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Old 04-28-2016, 08:38 PM   #1
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Propane tank fuel lock?

Have this new to me boat, the 34 CHB of course. In going thru various systems today, had a look at the propane tank and the gauge showed zero pressure. Went and had the tank filled but it was obvious it was near full already. Tank had this weird fitting on top between the regulator and the fill connection. I took that fitting off and put it back together without it, and had 100 psi instantly. So this fitting is a Marvel Schebler Century fuel lock- off I guess, saw a couple on ebay. I have never seen such a gizmo on a propane tank before and it works without it, so do I need this goofy thing on my tank??
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Old 04-28-2016, 09:03 PM   #2
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Sounds like you are describing a 12volt fuel shut-off solenoid and yes you need it. I am reluctant to say more because playing with propane on a boat is extremely dangerous if you don't know what you are doing. Get an experienced gas tech to get your system and it's components in the proper order.
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Old 04-28-2016, 09:36 PM   #3
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Thanks boatpoker, I did look it up on line and found the company but it sounds like they mostly make carburetors. One I found on Fleabay described it as a fuel lock. It is wired so perhaps you are right. It was not allowing gas thru to the regulator so perhaps as you say it was mounted wrong.
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Old 04-28-2016, 09:52 PM   #4
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It's very important that you have a properly functioning gas shutoff solenoid. It's also very important that you have a gas sniffer and solenoid controller. It sounds like you removed the former and don't have the latter. This is a recipe for disaster. To be safe, you need somebody who knows boat gas systems to set this up properly.

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Old 04-28-2016, 09:58 PM   #5
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When I left the boat all gas was off. I will have it looked at.
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Old 04-28-2016, 10:50 PM   #6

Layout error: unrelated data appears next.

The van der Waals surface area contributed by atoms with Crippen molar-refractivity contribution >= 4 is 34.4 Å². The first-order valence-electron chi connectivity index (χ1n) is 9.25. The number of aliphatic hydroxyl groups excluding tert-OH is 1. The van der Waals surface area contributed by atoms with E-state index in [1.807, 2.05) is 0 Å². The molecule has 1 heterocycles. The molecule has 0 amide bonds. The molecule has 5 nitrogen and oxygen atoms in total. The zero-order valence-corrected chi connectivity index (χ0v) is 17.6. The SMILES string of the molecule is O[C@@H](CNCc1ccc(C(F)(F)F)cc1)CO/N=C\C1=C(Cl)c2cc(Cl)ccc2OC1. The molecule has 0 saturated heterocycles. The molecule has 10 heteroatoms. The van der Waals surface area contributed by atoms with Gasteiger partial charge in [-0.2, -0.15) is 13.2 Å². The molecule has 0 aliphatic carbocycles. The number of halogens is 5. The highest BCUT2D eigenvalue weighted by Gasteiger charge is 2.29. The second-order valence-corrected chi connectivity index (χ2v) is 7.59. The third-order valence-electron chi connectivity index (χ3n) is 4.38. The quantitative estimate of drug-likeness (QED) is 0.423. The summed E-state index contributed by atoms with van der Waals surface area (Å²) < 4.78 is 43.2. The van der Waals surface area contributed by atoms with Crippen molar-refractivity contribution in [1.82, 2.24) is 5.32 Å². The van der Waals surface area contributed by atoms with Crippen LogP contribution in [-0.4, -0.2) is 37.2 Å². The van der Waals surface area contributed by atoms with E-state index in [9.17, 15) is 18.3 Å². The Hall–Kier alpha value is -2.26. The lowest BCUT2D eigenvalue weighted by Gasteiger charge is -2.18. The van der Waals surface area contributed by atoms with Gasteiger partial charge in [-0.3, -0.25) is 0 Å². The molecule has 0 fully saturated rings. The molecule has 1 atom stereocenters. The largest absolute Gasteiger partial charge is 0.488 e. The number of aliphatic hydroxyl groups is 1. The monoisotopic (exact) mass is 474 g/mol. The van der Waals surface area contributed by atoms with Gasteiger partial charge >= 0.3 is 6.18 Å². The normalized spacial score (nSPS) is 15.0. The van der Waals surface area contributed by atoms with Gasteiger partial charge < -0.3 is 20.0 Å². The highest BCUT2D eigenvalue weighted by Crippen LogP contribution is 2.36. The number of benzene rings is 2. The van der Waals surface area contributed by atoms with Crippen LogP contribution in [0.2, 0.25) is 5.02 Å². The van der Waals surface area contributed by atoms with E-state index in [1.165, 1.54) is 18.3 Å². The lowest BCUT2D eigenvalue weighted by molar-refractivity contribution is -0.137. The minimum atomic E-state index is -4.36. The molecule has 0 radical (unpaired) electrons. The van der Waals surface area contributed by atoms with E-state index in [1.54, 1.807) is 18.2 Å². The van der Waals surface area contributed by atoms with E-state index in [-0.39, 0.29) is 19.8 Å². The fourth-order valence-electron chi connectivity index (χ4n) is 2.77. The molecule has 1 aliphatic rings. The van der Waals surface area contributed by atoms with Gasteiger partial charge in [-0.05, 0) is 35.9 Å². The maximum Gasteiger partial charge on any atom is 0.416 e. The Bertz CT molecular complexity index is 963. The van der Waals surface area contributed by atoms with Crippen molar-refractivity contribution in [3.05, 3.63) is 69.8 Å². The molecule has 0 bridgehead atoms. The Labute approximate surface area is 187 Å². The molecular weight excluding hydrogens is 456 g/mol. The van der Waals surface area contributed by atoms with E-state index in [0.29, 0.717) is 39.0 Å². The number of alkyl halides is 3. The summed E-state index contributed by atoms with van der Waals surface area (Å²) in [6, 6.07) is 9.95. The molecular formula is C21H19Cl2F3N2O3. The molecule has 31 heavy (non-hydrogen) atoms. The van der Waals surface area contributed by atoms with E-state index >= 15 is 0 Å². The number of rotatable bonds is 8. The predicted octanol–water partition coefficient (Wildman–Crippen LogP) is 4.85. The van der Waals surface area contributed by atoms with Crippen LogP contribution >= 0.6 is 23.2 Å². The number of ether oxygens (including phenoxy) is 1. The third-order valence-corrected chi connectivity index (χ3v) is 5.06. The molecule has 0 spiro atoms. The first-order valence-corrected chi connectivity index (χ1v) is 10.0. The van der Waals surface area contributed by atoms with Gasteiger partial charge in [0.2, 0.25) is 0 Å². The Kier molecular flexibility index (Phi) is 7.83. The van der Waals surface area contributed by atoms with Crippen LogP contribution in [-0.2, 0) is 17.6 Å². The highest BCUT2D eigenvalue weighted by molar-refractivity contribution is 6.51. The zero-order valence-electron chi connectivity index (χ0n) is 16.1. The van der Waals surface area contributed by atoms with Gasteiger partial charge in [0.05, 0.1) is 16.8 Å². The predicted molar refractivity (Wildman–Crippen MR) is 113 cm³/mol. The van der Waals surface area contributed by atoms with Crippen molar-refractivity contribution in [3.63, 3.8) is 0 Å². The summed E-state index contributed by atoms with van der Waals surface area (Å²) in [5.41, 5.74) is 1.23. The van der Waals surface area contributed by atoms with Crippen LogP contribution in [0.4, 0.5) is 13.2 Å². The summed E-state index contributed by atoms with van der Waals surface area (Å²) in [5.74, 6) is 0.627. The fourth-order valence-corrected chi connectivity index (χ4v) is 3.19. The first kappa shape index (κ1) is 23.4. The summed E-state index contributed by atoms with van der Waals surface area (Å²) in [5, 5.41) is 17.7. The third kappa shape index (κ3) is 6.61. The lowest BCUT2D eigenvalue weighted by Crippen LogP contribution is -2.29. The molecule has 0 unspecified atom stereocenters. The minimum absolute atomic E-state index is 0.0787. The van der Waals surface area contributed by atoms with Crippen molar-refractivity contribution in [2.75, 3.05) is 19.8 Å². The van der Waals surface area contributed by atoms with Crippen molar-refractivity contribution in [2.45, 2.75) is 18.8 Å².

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I'm going to jump in here because I know nothing and Ken and Boatpoker know a lot. Sometimes an explanation from someone who doesn't know anything can be easier...

A boat's propane system should not only have a shut off valve one the tank, but it should also have a solenoid shut off. In every boat I have seen and owned, the solenoid is down stream of the pressure gauge. Yours seems to have the pressure gauge beyond the solenoid. Boatpoker would know if that matters, I don't.

The solenoid provides an additional layer of protection if the valve on the tank doesn't close all the way. The electric solenoid is activated from the galley area before the stove is used, and then is deactivated after you are done using the stove. I also make it a habit to close the valve on the tank as well, but most probably don't.

There should also be a propane detector (sniffer) in the galley area that is connected to the solenoid. If it should detect gas, it closes the solenoid, shutting off the gas supply and sounds an alarm. My 2005 era boat did not have this, my 2010 boat does.

That at least is my understanding of how the systems should work. I am sure that others will correct my errors, but it sounded as if the propane system was new to you so I wanted to provide as simple an explanation as possible to make sure that you got the basics.
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Old 04-28-2016, 11:02 PM   #7
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Like most of the stuff on this boat things are labeled indifferently. I guess I will just plead ignorance as having been around a number of propane tanks in trailers and campers, I don't recall any of them having solenoid shut offs. Not saying that's OK, just is. While trying to get gas to register on the gauge today, and not recognizing this Marvel Schebler gizmo, as an experiment I took it off and got pressure. So guessing it acts as a solenoid even though its not called one, and the switch in the boat was on or the gizmo is installed wrong or gunnybag, it appears I need to get it all looked at and all parts identified and working correctly. Thanks for the replies gents.
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Old 04-28-2016, 11:16 PM   #8
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One of the differences with a boat vs a trailer or camper, is that leaking propane gets contained in the bilge creating a huge hazard. In a trailer, leaking propane finds it way to the ground outside the trailer where it disperses.

FWIW, those solenoids do go bad on occasion. I had to replace one on my last boat.
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Old 04-29-2016, 03:49 AM   #9
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Greetings,
Mr. 78. Every propane tank I've ever seen has a TW (weight of empty tank) stamped on it. To determine fill state of the tank, simply weigh it and subtract the TW. A completely full tank should weigh somewhere in the neighborhood of TW+17lbs for a 20 lb. tank.

Yup, it seems you've figured out you've got a fuel solenoid. Were the wires connected up to something? Switch? Leak sensor? Without a leak sensing system, IMO, the solenoid is NOT needed. What's the point? The tank should be in a proper propane locker so any leaks will not collect in the bilge. If that unfamiliar with propane, yes, get a tech.
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Old 04-29-2016, 09:00 AM   #10
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Originally Posted by 78puget-trawler View Post
Thanks boatpoker, I did look it up on line and found the company but it sounds like they mostly make carburetors. One I found on Fleabay described it as a fuel lock. It is wired so perhaps you are right. It was not allowing gas thru to the regulator so perhaps as you say it was mounted wrong.